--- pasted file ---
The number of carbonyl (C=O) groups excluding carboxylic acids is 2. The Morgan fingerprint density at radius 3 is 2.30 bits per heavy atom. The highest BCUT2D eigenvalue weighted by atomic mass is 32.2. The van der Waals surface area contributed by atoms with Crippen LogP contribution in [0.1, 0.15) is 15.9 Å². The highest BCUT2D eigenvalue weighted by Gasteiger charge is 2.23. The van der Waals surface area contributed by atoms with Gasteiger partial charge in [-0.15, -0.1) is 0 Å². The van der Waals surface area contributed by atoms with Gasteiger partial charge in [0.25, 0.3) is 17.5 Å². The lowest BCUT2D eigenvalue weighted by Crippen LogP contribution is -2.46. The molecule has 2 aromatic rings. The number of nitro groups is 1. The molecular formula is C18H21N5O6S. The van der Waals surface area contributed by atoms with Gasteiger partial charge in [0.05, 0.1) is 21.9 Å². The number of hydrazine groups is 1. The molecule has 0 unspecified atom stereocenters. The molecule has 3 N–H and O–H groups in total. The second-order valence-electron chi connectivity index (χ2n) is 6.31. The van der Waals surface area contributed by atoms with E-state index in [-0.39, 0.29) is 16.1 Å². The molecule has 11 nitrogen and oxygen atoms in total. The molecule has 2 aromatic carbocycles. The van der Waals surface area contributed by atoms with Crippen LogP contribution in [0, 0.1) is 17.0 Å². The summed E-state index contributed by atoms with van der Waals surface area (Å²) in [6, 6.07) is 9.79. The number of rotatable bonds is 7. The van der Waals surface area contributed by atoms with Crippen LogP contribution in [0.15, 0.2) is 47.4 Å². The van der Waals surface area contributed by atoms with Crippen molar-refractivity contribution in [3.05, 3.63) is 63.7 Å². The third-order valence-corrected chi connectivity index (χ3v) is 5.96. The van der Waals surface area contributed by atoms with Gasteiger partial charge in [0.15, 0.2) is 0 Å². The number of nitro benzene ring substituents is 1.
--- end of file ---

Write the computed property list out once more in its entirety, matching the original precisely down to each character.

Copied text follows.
The number of carbonyl (C=O) groups excluding carboxylic acids is 2. The Morgan fingerprint density at radius 3 is 2.30 bits per heavy atom. The highest BCUT2D eigenvalue weighted by atomic mass is 32.2. The van der Waals surface area contributed by atoms with Crippen LogP contribution in [0.1, 0.15) is 15.9 Å². The highest BCUT2D eigenvalue weighted by Gasteiger charge is 2.23. The van der Waals surface area contributed by atoms with Gasteiger partial charge in [-0.15, -0.1) is 0 Å². The van der Waals surface area contributed by atoms with Gasteiger partial charge in [0.25, 0.3) is 17.5 Å². The lowest BCUT2D eigenvalue weighted by Crippen LogP contribution is -2.46. The molecule has 2 aromatic rings. The number of nitro groups is 1. The molecular formula is C18H21N5O6S. The van der Waals surface area contributed by atoms with Gasteiger partial charge in [0.05, 0.1) is 21.9 Å². The number of hydrazine groups is 1. The molecule has 0 unspecified atom stereocenters. The molecule has 3 N–H and O–H groups in total. The second-order valence-electron chi connectivity index (χ2n) is 6.31. The van der Waals surface area contributed by atoms with E-state index in [-0.39, 0.29) is 16.1 Å². The molecule has 11 nitrogen and oxygen atoms in total. The molecule has 2 aromatic carbocycles. The van der Waals surface area contributed by atoms with Crippen LogP contribution in [0, 0.1) is 17.0 Å². The summed E-state index contributed by atoms with van der Waals surface area (Å²) in [6, 6.07) is 9.79. The number of rotatable bonds is 7. The van der Waals surface area contributed by atoms with Crippen LogP contribution in [0.15, 0.2) is 47.4 Å². The van der Waals surface area contributed by atoms with Crippen molar-refractivity contribution in [3.05, 3.63) is 63.7 Å². The third-order valence-corrected chi connectivity index (χ3v) is 5.96. The van der Waals surface area contributed by atoms with Gasteiger partial charge in [0.15, 0.2) is 0 Å². The number of nitro benzene ring substituents is 1.